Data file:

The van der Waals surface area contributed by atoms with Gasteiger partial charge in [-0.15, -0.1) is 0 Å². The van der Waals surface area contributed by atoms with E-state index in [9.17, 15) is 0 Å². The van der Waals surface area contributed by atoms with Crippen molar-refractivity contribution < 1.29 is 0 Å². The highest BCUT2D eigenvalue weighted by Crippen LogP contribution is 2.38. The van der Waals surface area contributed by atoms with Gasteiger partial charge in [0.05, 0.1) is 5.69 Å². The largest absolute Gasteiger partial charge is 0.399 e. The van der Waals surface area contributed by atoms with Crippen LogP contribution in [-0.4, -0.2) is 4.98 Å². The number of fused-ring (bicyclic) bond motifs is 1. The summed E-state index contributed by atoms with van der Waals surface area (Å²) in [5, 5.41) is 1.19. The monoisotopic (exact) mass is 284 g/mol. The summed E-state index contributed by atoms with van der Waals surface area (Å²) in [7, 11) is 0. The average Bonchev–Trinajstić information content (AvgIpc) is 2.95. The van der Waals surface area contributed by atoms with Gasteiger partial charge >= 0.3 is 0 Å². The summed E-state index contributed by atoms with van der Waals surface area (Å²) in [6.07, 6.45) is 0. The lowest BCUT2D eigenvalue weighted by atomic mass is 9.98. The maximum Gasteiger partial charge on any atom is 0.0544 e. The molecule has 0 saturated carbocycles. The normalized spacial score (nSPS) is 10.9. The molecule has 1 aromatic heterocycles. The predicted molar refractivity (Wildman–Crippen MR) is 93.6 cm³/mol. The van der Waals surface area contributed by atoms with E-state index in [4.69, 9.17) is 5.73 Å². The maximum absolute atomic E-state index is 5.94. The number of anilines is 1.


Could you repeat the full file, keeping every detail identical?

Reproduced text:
The van der Waals surface area contributed by atoms with Gasteiger partial charge in [-0.15, -0.1) is 0 Å². The van der Waals surface area contributed by atoms with E-state index in [9.17, 15) is 0 Å². The van der Waals surface area contributed by atoms with Crippen molar-refractivity contribution < 1.29 is 0 Å². The highest BCUT2D eigenvalue weighted by Crippen LogP contribution is 2.38. The van der Waals surface area contributed by atoms with Gasteiger partial charge in [0.05, 0.1) is 5.69 Å². The largest absolute Gasteiger partial charge is 0.399 e. The van der Waals surface area contributed by atoms with Crippen LogP contribution in [-0.4, -0.2) is 4.98 Å². The number of fused-ring (bicyclic) bond motifs is 1. The summed E-state index contributed by atoms with van der Waals surface area (Å²) in [5, 5.41) is 1.19. The monoisotopic (exact) mass is 284 g/mol. The summed E-state index contributed by atoms with van der Waals surface area (Å²) in [7, 11) is 0. The average Bonchev–Trinajstić information content (AvgIpc) is 2.95. The van der Waals surface area contributed by atoms with Gasteiger partial charge >= 0.3 is 0 Å². The summed E-state index contributed by atoms with van der Waals surface area (Å²) in [6.07, 6.45) is 0. The lowest BCUT2D eigenvalue weighted by atomic mass is 9.98. The maximum Gasteiger partial charge on any atom is 0.0544 e. The molecule has 0 saturated carbocycles. The normalized spacial score (nSPS) is 10.9. The molecule has 1 aromatic heterocycles. The predicted molar refractivity (Wildman–Crippen MR) is 93.6 cm³/mol. The van der Waals surface area contributed by atoms with E-state index in [4.69, 9.17) is 5.73 Å². The maximum absolute atomic E-state index is 5.94. The number of anilines is 1.